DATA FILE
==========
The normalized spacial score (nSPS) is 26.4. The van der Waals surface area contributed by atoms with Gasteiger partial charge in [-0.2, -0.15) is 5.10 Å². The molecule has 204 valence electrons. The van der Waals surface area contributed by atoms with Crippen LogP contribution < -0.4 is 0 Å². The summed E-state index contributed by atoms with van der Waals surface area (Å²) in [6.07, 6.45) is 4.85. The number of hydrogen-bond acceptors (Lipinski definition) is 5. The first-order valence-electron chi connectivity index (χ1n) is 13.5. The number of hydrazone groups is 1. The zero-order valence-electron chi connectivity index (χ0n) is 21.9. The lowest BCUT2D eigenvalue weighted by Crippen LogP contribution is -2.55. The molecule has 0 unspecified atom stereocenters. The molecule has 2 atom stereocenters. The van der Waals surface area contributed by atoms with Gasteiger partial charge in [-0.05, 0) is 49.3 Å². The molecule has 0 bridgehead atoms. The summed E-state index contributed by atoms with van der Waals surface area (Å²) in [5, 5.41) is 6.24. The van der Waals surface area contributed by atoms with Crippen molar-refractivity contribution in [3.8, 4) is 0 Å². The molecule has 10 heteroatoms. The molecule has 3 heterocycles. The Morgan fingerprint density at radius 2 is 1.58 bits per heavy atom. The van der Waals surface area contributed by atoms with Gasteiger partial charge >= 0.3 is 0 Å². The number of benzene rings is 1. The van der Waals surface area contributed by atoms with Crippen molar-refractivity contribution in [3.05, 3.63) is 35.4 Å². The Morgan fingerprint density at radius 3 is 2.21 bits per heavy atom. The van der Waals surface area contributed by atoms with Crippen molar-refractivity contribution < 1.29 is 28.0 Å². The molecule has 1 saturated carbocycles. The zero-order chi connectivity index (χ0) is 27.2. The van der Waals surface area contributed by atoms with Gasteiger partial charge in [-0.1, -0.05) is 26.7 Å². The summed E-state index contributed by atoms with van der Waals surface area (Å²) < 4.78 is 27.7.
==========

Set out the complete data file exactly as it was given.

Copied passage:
The normalized spacial score (nSPS) is 26.4. The van der Waals surface area contributed by atoms with Gasteiger partial charge in [-0.2, -0.15) is 5.10 Å². The molecule has 204 valence electrons. The van der Waals surface area contributed by atoms with Crippen LogP contribution < -0.4 is 0 Å². The summed E-state index contributed by atoms with van der Waals surface area (Å²) in [6.07, 6.45) is 4.85. The number of hydrogen-bond acceptors (Lipinski definition) is 5. The first-order valence-electron chi connectivity index (χ1n) is 13.5. The number of hydrazone groups is 1. The zero-order valence-electron chi connectivity index (χ0n) is 21.9. The lowest BCUT2D eigenvalue weighted by Crippen LogP contribution is -2.55. The molecule has 0 unspecified atom stereocenters. The molecule has 2 atom stereocenters. The van der Waals surface area contributed by atoms with Gasteiger partial charge in [-0.05, 0) is 49.3 Å². The molecule has 0 bridgehead atoms. The summed E-state index contributed by atoms with van der Waals surface area (Å²) in [5, 5.41) is 6.24. The van der Waals surface area contributed by atoms with Crippen molar-refractivity contribution in [3.8, 4) is 0 Å². The molecule has 10 heteroatoms. The molecule has 3 heterocycles. The Morgan fingerprint density at radius 2 is 1.58 bits per heavy atom. The van der Waals surface area contributed by atoms with Gasteiger partial charge >= 0.3 is 0 Å². The number of benzene rings is 1. The van der Waals surface area contributed by atoms with Crippen molar-refractivity contribution in [3.05, 3.63) is 35.4 Å². The Morgan fingerprint density at radius 3 is 2.21 bits per heavy atom. The van der Waals surface area contributed by atoms with Crippen molar-refractivity contribution < 1.29 is 28.0 Å². The molecule has 1 saturated carbocycles. The zero-order chi connectivity index (χ0) is 27.2. The van der Waals surface area contributed by atoms with Gasteiger partial charge in [-0.1, -0.05) is 26.7 Å². The summed E-state index contributed by atoms with van der Waals surface area (Å²) < 4.78 is 27.7.